Pensioners are the losers in Greek bailout 50



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After 17 hours of gruelling talks, Eurozone leaders have finally struck a deal on a bailout that will prevent Greece from being kicked out of the European Union. But some say the deal is worse than the original offer the country resoundingly rejected on July 5.

Greek Prime Minister Alexis Tsipras accepted the terms on Monday night then headed back home with the enormous task of convincing his socialist party and his people that it was for the best.

The deal includes loans that will ease Greece’s huge burden of debt and revive its crippled banking system.

But the condition is that Mr Tsipras has until Wednesday to force a raft of draconian finance laws through parliament by Wednesday as a sign of good faith.

Only then will the 18 other Eurozone leaders start negotiations over what Greece will to get in return. On the table is a three-year bailout worth up to 86 billion euros ($A128.68 billion), Greece’s third rescue program in five years.

‘The great majority of Greek people will support this effort,’ said Mr Tsipras.

Will they?

Mr Tsipras shot to power with his radical Syriza party on the back of promises to end five years of bitter austerity under two previous bailouts.

And while the deal on the table would mean there was no chance of a “Grexit” and would prevent Greece’s cash-strapped banks form running dry, Eurozone leaders made Greece surrender much of its sovereignty to outside supervision.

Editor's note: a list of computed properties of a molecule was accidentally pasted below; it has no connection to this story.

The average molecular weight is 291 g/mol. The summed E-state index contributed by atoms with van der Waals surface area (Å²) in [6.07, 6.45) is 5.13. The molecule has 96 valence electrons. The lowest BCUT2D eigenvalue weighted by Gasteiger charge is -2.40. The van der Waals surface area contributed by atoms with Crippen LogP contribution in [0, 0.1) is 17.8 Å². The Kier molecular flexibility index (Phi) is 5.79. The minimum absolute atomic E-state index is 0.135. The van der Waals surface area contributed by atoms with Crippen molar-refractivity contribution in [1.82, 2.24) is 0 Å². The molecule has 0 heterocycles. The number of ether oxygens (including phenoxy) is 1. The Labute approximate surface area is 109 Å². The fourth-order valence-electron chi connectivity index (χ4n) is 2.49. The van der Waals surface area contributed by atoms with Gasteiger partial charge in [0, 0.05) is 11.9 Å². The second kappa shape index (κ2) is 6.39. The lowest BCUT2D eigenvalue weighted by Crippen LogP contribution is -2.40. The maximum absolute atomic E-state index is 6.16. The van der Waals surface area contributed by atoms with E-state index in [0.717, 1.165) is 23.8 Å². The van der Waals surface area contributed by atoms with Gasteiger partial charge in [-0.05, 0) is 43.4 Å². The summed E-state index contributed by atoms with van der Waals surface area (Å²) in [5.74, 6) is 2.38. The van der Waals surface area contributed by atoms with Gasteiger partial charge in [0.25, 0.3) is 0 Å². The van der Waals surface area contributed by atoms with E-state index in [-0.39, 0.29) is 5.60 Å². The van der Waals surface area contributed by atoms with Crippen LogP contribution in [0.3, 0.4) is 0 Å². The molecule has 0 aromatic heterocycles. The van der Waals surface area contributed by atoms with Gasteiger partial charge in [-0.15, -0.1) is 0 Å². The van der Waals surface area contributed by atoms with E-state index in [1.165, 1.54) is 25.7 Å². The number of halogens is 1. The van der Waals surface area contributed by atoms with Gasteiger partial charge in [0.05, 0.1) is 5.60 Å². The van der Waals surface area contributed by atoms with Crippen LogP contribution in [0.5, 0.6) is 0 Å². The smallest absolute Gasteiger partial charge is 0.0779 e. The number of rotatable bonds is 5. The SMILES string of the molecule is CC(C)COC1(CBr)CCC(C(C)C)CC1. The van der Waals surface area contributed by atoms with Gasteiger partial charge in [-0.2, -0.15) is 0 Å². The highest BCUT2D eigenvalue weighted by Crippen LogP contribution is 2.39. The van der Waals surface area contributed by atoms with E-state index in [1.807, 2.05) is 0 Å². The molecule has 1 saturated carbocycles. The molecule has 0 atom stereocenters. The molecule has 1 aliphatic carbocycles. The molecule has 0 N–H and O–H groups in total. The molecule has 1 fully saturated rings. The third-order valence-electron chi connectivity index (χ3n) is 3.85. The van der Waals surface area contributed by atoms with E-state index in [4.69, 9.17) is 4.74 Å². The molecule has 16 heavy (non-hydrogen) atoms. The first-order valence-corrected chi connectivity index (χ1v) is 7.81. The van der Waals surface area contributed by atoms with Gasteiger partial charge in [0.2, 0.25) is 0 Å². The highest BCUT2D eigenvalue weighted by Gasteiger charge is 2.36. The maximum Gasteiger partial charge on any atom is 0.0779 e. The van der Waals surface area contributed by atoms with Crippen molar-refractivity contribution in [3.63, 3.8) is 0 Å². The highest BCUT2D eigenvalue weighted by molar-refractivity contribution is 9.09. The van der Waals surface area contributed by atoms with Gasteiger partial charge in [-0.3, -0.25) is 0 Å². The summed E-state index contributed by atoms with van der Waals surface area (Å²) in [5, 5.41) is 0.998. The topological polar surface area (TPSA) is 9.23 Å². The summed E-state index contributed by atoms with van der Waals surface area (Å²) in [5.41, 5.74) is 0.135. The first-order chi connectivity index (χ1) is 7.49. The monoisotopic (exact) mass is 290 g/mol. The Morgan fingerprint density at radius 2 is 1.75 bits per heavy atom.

For the foreseeable future every move Greece makes will face scrutiny by the International Monetary Fund (IMF).

It’s likely banks will stay closed and the 60 euro ATM cash withdrawal limit will remain in place. The goods and services tax will increase, labour laws will change and, most devastatingly for a country with 50 per cent youth unemployment, pensions will be cut.

Haralambos Rouliskos, a 60-year-old economist speaking to Sky News, described the deal as ‘misery, humiliation and slavery’.

Greece’s public servants are being called to stage a 24-hour strike for Wednesday, the first since Tsipras took power.

Do you think this is a good moment for Greece? Should the country be happy to be bailed out yet again, or angry that they face further austerity measures?  Can you imagine facing such tumultuous times in your retirement? 


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  1. Thought they were gone this time. Just a matter of time. How often can the rest of Europe keep throwing money to a country that’s not willing to help itself. It doesn’t follow through on it’s promises on how it will change it’s spending habits, it doesn’t repay it’s loans and when the current government tries to enforce the promises they made to the rest of Europe, they get voted out and a new lot who run on a mandate of “no more hardship” are voted in. Basket case.

    1 REPLY
    • The Greek economy is obviously a BASKET CASE, but other than themselves who is to blame. They don’t have to accept the Euro zone bail out, they can reject that, leave the euro zone and start printing their own currency, who wants to guess what the exchange rate would be between a new Greek Drachma and a Euro. In my opinion a pension in new drachma would have less buying power than the proposed reduced pensions paid in Euro.